Other options include:
Additionally, you’ll need to get to Kenai Fjords National Park from Seward, which adds another 12 miles to the drive. You can also park in Seward and use a shuttle or taxi service to get into the park.
TRAVEL TIP: The road to Exit Glacier, Herman Leirer Road, is closed during the winter at mile 1.3, where the road intersects with Old Exit Glacier Road. You can still access the park by snowmobile, snowshoes, cross-country skiing, or fat bike.CHECK ROAD CONDITIONS AND CLOSURES THROUGH ALASKA DEPARTMENT OF TRANSPORTATION
Finally, you’ll reach the Exit Glacier Nature Center, and you are about to take the journey on a steep turn.
The Best Time to Hike Harding Icefield Trail at Kenai Fjords National Park
As much as I longed to run back to work and proclaim, “This office IS as cold as the Alaskan tundra!” I also didn’t want to die on that hill, literally. The best time to hike the Harding Icefield Trail is July through September when you’ll actually be hiking and not mountaineering.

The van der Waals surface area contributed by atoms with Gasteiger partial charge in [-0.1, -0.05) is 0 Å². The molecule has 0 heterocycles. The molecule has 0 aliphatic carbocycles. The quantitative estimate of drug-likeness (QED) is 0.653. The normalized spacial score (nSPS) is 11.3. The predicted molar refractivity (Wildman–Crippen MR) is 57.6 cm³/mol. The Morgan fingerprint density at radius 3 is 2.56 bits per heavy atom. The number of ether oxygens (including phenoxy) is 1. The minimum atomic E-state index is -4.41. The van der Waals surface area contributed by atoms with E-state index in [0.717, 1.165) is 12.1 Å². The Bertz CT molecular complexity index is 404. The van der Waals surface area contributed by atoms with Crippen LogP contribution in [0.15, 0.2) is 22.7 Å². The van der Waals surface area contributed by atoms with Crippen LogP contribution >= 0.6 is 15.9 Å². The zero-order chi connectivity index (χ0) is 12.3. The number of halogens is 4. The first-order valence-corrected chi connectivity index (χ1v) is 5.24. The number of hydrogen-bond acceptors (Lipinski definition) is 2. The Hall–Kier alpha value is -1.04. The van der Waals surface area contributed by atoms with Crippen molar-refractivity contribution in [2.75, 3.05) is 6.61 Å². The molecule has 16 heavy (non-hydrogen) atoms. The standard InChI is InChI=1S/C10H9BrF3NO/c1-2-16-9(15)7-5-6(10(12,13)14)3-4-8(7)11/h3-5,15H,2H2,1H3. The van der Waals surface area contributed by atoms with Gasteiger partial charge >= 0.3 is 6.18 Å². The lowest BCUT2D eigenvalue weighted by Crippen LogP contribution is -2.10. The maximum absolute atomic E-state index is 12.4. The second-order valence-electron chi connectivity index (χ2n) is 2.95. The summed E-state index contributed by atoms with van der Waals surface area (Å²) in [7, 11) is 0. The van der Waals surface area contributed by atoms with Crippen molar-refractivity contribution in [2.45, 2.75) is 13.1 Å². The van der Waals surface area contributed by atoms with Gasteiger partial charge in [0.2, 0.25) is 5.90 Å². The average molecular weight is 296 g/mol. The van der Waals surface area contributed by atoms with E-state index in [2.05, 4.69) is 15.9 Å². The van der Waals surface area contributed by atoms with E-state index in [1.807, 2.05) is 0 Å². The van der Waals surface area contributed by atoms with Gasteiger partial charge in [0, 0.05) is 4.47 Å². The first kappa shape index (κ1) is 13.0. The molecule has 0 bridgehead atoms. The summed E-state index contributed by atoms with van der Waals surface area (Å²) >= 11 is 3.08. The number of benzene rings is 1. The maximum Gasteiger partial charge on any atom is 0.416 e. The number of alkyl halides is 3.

The summer months also mean more things to do in Kenai Fjords National Park, as I wanted to take a boat tour of the fjords in the spirit of “As above, so below” before I hit the Harding Icefield Trail.
Visiting during winter means as little as six hours of daylight. Boat tours become limited, if not impossible, to find from late September to early March due to rough seas.
Safety Steps for Harding Icefield Trail in Kenai Fjords National Park
Beyond avalanche risks and slippery trail sections, you need to be aware of some Alaskan-sized risks on the way to the top of Harding Icefield Trail in Kenai Fjords National Park.
Cow Parsnip, aka “Pushki”
Be on the lookout for this plant along the Harding Icefield Trail of Kenai Fjords National Park. The leaves have a defense mechanism to fight off attacked, but the chemical can also cause intense itches, blistering burns, and pain.
Especially when exposed to sunlight, these wounds can last up to two months, with pigmentation discoloration for up to two years.
The Harding Icefield Trail in Kenai Fjords National Park passes through a thicket of Salmonberries. While the park rules allow you to collect “small quantities,” the hungry bear that feeds off these sweet treats poses the real risk.